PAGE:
Should the Government have asked for an explanation and held an inquiry first is the question

Even as people condemned the sense of entitlement of IAS officers, questions were raised whether a show cause notice should have been served and an inquiry held. An interesting discussion followed

IAS officers walking the dog inside the stadium
IAS officers walking the dog inside the stadium

NHS Bureau

The photograph of a couple, both senior IAS officers of the AGMUT cadre posted in Delhi, walking their dog in the Thyagaraj stadium in Delhi invited flak. The report in The Indian Express quoted athletes complaining that security guards at the stadium would force them to vacate the stadium by 7 pm. It was done, they alleged, at the behest of the IAS officers. The officer told The Indian Express that he did not force the stadium to be vacated; that he went to the stadium occasionally only after the official closing time.

The impact was immediate with Delhi CM ordering all stadiums to remain open for athletes till 10 pm. The central government transferred the IAS couple to Ladakh and Arunachal Pradesh the very next day

Even as people condemned the sense of entitlement of IAS officers, questions were raised whether a show cause notice should have been served and an inquiry held. There were also insinuations that powerful lobbies wanted the IAS officer out of Delhi; that the officers were actually framed and moved out of the way. Whether the officer had sought and received permission from any quarter remained unanswered. Whether the stadium remained open after 7 pm for others was not asked. And the improbability of intelligence agencies being ignorant of the officers’ walk did not figure in discussions.

It was in this backdrop that an interesting conversation was carried on social media. Here is a transcript:

• Blood sport? The Delhi CM announced that as stadium closure time of 7 pm did not suit athletes, it has been extended to 10 pm. Obviously the IAS officer did not force closure. What kind of inquiry was held in 24 hours to declare them guilty? Lynch justice at work. --Arvind Mayaram

• The symbolism of an officer walking with his wife & dog in an empty stadium is one of power & entitlement. If stadium is closed at 7 pm then why should he go after 7 pm. If he walked when athletes practised, mingling with them he would have become their hero. --Yashovardhan Jha Azad

• Question of media trial is problematic. This happens with bureaucrats and also with police officers. My contention is that the system must follow process and not succumb to media pressure. Unfortunately, even judicial judgement is now often impaired by public opinion. --Arvind Mayaram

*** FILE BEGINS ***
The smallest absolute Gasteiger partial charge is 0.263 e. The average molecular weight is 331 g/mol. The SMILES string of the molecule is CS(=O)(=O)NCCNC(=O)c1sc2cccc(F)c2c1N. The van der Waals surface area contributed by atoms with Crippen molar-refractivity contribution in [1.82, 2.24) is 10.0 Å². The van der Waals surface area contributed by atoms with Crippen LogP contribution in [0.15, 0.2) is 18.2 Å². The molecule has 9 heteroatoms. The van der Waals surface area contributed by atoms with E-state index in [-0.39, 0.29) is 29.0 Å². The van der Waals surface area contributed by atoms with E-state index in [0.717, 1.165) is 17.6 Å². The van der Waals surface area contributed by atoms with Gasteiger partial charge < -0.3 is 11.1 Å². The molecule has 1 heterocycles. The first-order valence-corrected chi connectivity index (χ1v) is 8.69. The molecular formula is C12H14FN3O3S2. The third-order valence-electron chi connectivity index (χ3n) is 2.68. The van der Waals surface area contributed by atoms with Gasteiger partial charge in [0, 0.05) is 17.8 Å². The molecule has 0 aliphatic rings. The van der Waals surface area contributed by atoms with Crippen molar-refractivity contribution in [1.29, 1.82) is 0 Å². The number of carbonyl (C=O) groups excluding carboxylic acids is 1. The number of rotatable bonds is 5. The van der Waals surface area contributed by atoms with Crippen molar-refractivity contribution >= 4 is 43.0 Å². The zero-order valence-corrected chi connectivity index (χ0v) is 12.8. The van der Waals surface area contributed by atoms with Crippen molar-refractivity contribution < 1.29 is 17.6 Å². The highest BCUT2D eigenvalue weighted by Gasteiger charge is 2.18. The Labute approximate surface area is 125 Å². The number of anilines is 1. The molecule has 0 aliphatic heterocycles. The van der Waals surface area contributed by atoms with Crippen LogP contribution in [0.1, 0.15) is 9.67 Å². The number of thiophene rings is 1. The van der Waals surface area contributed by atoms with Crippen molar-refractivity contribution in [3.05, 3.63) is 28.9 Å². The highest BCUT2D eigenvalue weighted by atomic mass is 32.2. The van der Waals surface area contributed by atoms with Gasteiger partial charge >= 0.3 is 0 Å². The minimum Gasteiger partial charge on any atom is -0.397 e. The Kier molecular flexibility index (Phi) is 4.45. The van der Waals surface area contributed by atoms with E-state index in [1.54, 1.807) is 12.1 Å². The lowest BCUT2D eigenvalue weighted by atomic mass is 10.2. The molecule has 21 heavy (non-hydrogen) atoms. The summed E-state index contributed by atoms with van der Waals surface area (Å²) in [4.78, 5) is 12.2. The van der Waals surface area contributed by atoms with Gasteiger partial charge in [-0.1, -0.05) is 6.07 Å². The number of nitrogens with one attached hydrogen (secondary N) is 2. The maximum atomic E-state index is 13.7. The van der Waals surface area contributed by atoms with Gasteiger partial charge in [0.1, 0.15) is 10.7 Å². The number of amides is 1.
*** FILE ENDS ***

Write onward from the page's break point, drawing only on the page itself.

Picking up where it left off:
• Totally appreciate what you say but this case stares you in your face. You and I always respected the system and people’s needs. Forget everything- can you take a kutta, no matter how expensive, inside a stadium for a walk? Athletes kiss the tracks and worship it! --Yashovardhan Jha Azad

• The behaviour of the two bureaucrats is shameless and did not merit time consuming processes. If the stadium was shut, they should not have been there. A clear case of misusing authority and an exemplary signal to others to be careful. --Narhari Rao

• Is it okay that in a sports stadium which is built with the taxpayer’s money to train professional sportspersons, to walk a dog at all? Why not use a public park like others? The Brown sahib sense of entitlement has to be called out. --Ruchika Talwar

• We must ask the question-is he the only one who walks there? Are others also walking? I am not saying he could not be wrong. All I’m saying is hold a proper inquiry and then pronounce him guilty. Just because he is an IAS officer don’t condemn him on presumption. --Arvind Mayaram

• The MHA would not have acted so speedily had it been their own state govt. Here was AAP govt always at loggerheads with central govt. So, the immediate decision to transfer. Explanation must be called for. --Adesh Jain

• With due respect Sir, you have obviously not seen the testimonies of athletes, their parents and coaching staff. An IAS officer should lead by example, not make a mockery of public infrastructure. --Eklavya Singh

• Our jurisprudence is based on the principle that every person is innocent till proven guilty. What we are beginning to practice is every person is innocent till pronounced guilty by the media (and the twitterati). -AM

• I don’t believe that even IAS officers can force closure of stadiums for walks, and that too in the capital. Seems like someone had an axe to grind. --Dr Randhawa

• Always good to reflect, ask, enquire before jumping to conclusions. It took 8 months to pronounce Aryan Khan not guilty but 8 minutes to judge him. --Dr Vinti Agarwal

• Whoever did it without a proper enquiry erred. --AM

• How can a media report be considered as evidence to conclude and approve judgement that too within a day. --Medhansh

• I also believe that there hasn’t been a proper enquiry. Something is missing. --Monica Dubey

• Tell me sir, a genuine question. Are people allowed inside the stadium after closure? Is there a rule about pets? --Chandramouli

• See what the complaint is- that we could not practice up to 8-8.40 because IAS officer started walking. What does this imply? -AM

• Beats me. -Chandramouli

• Timing for closure of stadium was 7pm. Therefore, the IAS officer did not force closure before time and prevent athletes from practising in the time allotted to them. Therefore, the only question can be whether he forced them to keep the stadium open after closure time. --AM

(The debate continues. It’s open to all)

(This was first published in National Herald on Sunday)

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